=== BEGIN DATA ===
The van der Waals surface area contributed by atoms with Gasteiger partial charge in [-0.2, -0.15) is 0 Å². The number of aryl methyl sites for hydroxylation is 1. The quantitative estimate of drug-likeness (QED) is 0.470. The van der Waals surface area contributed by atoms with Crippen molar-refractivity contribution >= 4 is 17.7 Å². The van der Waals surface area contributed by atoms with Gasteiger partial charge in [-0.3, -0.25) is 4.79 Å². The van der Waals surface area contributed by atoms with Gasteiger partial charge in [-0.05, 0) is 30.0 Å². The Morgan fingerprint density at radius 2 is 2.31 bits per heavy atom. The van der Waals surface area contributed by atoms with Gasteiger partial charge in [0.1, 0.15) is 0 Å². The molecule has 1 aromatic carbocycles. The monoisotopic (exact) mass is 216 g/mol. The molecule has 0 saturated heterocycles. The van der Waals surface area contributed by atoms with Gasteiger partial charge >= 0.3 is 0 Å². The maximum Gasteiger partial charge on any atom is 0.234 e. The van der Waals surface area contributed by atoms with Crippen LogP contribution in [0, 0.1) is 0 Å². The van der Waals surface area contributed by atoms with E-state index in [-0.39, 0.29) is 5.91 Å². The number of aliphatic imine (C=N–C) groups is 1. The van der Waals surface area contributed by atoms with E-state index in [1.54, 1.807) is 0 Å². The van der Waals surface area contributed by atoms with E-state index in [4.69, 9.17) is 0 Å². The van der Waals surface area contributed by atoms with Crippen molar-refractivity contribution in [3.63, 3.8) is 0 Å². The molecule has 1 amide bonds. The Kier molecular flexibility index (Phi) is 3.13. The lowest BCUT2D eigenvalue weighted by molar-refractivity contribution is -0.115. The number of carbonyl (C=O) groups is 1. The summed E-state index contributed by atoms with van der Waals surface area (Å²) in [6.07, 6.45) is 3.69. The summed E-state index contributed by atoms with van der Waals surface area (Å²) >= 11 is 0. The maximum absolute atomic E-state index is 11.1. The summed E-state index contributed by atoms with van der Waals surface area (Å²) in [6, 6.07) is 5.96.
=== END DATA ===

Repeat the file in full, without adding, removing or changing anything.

The van der Waals surface area contributed by atoms with Gasteiger partial charge in [-0.2, -0.15) is 0 Å². The number of aryl methyl sites for hydroxylation is 1. The quantitative estimate of drug-likeness (QED) is 0.470. The van der Waals surface area contributed by atoms with Crippen molar-refractivity contribution >= 4 is 17.7 Å². The van der Waals surface area contributed by atoms with Gasteiger partial charge in [-0.3, -0.25) is 4.79 Å². The van der Waals surface area contributed by atoms with Gasteiger partial charge in [-0.05, 0) is 30.0 Å². The Morgan fingerprint density at radius 2 is 2.31 bits per heavy atom. The van der Waals surface area contributed by atoms with Gasteiger partial charge in [0.1, 0.15) is 0 Å². The molecule has 1 aromatic carbocycles. The monoisotopic (exact) mass is 216 g/mol. The molecule has 0 saturated heterocycles. The van der Waals surface area contributed by atoms with Gasteiger partial charge >= 0.3 is 0 Å². The maximum Gasteiger partial charge on any atom is 0.234 e. The van der Waals surface area contributed by atoms with Crippen LogP contribution in [0, 0.1) is 0 Å². The van der Waals surface area contributed by atoms with E-state index in [-0.39, 0.29) is 5.91 Å². The number of aliphatic imine (C=N–C) groups is 1. The van der Waals surface area contributed by atoms with E-state index in [1.54, 1.807) is 0 Å². The van der Waals surface area contributed by atoms with E-state index in [4.69, 9.17) is 0 Å². The van der Waals surface area contributed by atoms with Crippen molar-refractivity contribution in [3.63, 3.8) is 0 Å². The molecule has 1 amide bonds. The Kier molecular flexibility index (Phi) is 3.13. The lowest BCUT2D eigenvalue weighted by molar-refractivity contribution is -0.115. The number of carbonyl (C=O) groups is 1. The summed E-state index contributed by atoms with van der Waals surface area (Å²) in [6.07, 6.45) is 3.69. The summed E-state index contributed by atoms with van der Waals surface area (Å²) >= 11 is 0. The maximum absolute atomic E-state index is 11.1. The summed E-state index contributed by atoms with van der Waals surface area (Å²) in [6, 6.07) is 5.96.